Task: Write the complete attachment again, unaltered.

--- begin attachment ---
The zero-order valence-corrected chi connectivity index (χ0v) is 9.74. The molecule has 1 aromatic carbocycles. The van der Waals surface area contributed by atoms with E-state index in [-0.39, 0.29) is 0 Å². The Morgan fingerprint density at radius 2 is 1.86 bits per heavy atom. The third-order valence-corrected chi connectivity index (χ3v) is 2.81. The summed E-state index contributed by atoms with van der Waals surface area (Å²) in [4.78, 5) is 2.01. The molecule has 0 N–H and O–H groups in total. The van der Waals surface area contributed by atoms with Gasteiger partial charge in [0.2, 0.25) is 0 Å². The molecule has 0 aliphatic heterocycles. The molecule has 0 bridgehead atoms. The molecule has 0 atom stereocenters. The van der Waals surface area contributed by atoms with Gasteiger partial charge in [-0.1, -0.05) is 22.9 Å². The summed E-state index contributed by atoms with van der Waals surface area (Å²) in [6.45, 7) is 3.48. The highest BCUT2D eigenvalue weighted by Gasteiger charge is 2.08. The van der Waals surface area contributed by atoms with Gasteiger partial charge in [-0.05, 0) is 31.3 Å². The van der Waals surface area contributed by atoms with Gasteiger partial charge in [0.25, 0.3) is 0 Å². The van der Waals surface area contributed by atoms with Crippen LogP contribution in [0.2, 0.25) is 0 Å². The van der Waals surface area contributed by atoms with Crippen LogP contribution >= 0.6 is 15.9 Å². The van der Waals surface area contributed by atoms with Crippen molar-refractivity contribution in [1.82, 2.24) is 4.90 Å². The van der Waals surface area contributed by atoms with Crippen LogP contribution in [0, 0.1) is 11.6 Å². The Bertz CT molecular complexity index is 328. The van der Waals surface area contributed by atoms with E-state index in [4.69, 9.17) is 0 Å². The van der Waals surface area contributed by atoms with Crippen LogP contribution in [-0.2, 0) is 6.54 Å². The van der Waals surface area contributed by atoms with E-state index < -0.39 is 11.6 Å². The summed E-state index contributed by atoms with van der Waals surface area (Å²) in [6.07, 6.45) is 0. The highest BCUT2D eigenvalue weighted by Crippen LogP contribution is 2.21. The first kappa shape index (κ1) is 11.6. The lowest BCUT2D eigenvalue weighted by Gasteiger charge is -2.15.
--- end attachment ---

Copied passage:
The zero-order valence-corrected chi connectivity index (χ0v) is 9.74. The molecule has 1 aromatic carbocycles. The van der Waals surface area contributed by atoms with E-state index in [-0.39, 0.29) is 0 Å². The Morgan fingerprint density at radius 2 is 1.86 bits per heavy atom. The third-order valence-corrected chi connectivity index (χ3v) is 2.81. The summed E-state index contributed by atoms with van der Waals surface area (Å²) in [4.78, 5) is 2.01. The molecule has 0 N–H and O–H groups in total. The van der Waals surface area contributed by atoms with Gasteiger partial charge in [0.2, 0.25) is 0 Å². The molecule has 0 aliphatic heterocycles. The molecule has 0 bridgehead atoms. The molecule has 0 atom stereocenters. The van der Waals surface area contributed by atoms with Gasteiger partial charge in [-0.1, -0.05) is 22.9 Å². The summed E-state index contributed by atoms with van der Waals surface area (Å²) in [6.45, 7) is 3.48. The highest BCUT2D eigenvalue weighted by Gasteiger charge is 2.08. The van der Waals surface area contributed by atoms with Gasteiger partial charge in [-0.05, 0) is 31.3 Å². The van der Waals surface area contributed by atoms with Gasteiger partial charge in [0.25, 0.3) is 0 Å². The van der Waals surface area contributed by atoms with Crippen LogP contribution in [0.2, 0.25) is 0 Å². The van der Waals surface area contributed by atoms with Crippen LogP contribution >= 0.6 is 15.9 Å². The van der Waals surface area contributed by atoms with Crippen molar-refractivity contribution in [1.82, 2.24) is 4.90 Å². The van der Waals surface area contributed by atoms with Crippen LogP contribution in [0, 0.1) is 11.6 Å². The Bertz CT molecular complexity index is 328. The van der Waals surface area contributed by atoms with E-state index in [4.69, 9.17) is 0 Å². The van der Waals surface area contributed by atoms with Crippen LogP contribution in [-0.2, 0) is 6.54 Å². The van der Waals surface area contributed by atoms with E-state index < -0.39 is 11.6 Å². The summed E-state index contributed by atoms with van der Waals surface area (Å²) in [6.07, 6.45) is 0. The highest BCUT2D eigenvalue weighted by Crippen LogP contribution is 2.21. The first kappa shape index (κ1) is 11.6. The lowest BCUT2D eigenvalue weighted by Gasteiger charge is -2.15.